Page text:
A carbon sink is anything that absorbs more carbon dioxide from the atmosphere than it releases.
European forests are currently a net carbon sink as they take in more carbon than they emit. In climate negotiations, this temporary reduction of carbon dioxide in the atmosphere is also known as negative emissions. 

Forest carbon sinks are not an excuse to delay action in reducing fossil fuel emissions. This is because carbon absorbed by trees is dynamic. Forest carbon moves between the atmosphere (as carbon dioxide) and the tree (as carbon) in a continuous cycle, known as the forest carbon cycle.
Carbon stored in fossil fuel is static, remaining trapped outside the atmosphere for thousands of years. This means that forests can never cancel out or ‘offset’ emissions from fossil sources but will help slow climate change, but not reverse it on its own.

Using forest carbon sinks to justify carbon dioxide emissions from fossil sources will increase concentrations of carbon dioxide in the atmosphere, making it impossible to meet the global goal of keeping international temperature rises to well below 2°C.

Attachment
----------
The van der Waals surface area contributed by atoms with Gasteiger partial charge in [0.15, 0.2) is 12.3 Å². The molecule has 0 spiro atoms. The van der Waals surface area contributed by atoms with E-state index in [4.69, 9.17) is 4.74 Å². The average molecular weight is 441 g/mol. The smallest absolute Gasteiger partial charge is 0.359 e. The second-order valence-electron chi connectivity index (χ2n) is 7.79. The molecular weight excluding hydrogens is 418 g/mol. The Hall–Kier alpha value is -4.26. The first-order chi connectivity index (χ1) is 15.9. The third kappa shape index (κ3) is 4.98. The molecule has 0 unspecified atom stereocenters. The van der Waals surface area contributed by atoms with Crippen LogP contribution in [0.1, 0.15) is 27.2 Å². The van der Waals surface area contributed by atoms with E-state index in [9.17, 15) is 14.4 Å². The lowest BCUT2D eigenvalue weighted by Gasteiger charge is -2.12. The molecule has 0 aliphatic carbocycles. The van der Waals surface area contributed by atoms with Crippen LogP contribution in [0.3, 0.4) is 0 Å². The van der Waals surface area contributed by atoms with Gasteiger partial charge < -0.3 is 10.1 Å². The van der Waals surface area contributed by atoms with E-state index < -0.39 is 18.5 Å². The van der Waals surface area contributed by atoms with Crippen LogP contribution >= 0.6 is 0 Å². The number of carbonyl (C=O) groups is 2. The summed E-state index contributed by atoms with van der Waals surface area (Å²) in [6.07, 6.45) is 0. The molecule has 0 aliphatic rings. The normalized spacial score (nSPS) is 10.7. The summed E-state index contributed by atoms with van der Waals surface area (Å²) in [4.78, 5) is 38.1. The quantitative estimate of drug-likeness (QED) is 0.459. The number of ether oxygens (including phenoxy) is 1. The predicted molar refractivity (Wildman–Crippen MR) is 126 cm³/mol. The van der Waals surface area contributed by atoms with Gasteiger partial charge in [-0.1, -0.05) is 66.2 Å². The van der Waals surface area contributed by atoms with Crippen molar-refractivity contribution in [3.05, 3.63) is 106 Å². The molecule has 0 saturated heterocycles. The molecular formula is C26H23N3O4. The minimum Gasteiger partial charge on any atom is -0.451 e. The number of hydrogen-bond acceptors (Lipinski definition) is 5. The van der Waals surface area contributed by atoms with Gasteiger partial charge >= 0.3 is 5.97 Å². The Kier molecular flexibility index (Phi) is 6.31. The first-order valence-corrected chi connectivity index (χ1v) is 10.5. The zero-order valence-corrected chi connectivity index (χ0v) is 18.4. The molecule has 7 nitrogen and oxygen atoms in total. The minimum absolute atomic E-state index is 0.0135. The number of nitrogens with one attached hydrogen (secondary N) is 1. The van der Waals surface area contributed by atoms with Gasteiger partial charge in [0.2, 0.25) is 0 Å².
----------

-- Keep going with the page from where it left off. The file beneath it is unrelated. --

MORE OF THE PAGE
Despite the clear difference between fossil and forest carbon, United Nations climate negotiators often suggest that planting trees or reducing deforestation is equivalent to reducing emissions from burning fossil fuels. Until this myth is finally busted, schemes to reduce emissions from deforestation and degradation (REDD), the Clean Development Mechanism or LULUCF have the potential to do more harm than good.

While it is quite possible to keep coal in the hole and oil in the soil, no government or company can ever ensure that carbon will remain in trees. Forest fires, insect outbreaks, decay, logging, land use changes and the decline of forest ecosystems as a result of climate change are all hard or impossible to control.

The UK

This doesn’t mean we shouldn’t try to protect and restore forests, just that we need to do it at the same time as reducing fossil fuel emissions to zero. The UK plan is to treble tree-planting rates by 2024 with at least three community forests to be created as part of the new England Trees Action Plan, however this means most of the planting will still be of non-native trees on commercial conifer plantations in Scotland, which deliver fewer benefits for wildlife and biodiversity the Government’s targets for new woodland should be met by integrating UK sourced and grown native trees into our landscapes.